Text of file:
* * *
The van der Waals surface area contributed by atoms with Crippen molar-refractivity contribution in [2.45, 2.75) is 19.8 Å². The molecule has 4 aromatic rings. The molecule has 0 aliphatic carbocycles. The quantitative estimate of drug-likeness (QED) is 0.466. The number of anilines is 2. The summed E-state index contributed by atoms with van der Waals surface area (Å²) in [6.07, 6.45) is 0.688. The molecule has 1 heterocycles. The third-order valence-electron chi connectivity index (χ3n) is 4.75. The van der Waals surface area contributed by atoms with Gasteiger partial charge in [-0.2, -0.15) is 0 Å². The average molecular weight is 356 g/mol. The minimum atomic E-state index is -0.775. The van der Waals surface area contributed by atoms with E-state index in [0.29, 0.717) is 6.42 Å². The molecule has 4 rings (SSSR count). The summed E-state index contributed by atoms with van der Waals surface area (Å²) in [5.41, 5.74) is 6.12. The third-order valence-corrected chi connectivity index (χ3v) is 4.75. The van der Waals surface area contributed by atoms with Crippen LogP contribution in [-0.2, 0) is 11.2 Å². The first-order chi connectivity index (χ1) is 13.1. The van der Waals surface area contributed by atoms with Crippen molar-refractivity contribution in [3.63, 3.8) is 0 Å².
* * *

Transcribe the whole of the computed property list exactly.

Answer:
The van der Waals surface area contributed by atoms with Crippen molar-refractivity contribution in [2.45, 2.75) is 19.8 Å². The molecule has 4 aromatic rings. The molecule has 0 aliphatic carbocycles. The quantitative estimate of drug-likeness (QED) is 0.466. The number of anilines is 2. The summed E-state index contributed by atoms with van der Waals surface area (Å²) in [6.07, 6.45) is 0.688. The molecule has 1 heterocycles. The third-order valence-electron chi connectivity index (χ3n) is 4.75. The van der Waals surface area contributed by atoms with Gasteiger partial charge in [-0.2, -0.15) is 0 Å². The average molecular weight is 356 g/mol. The minimum atomic E-state index is -0.775. The van der Waals surface area contributed by atoms with E-state index in [0.29, 0.717) is 6.42 Å². The molecule has 4 rings (SSSR count). The summed E-state index contributed by atoms with van der Waals surface area (Å²) in [5.41, 5.74) is 6.12. The third-order valence-corrected chi connectivity index (χ3v) is 4.75. The van der Waals surface area contributed by atoms with Crippen LogP contribution in [-0.2, 0) is 11.2 Å². The first-order chi connectivity index (χ1) is 13.1. The van der Waals surface area contributed by atoms with Crippen molar-refractivity contribution in [3.63, 3.8) is 0 Å².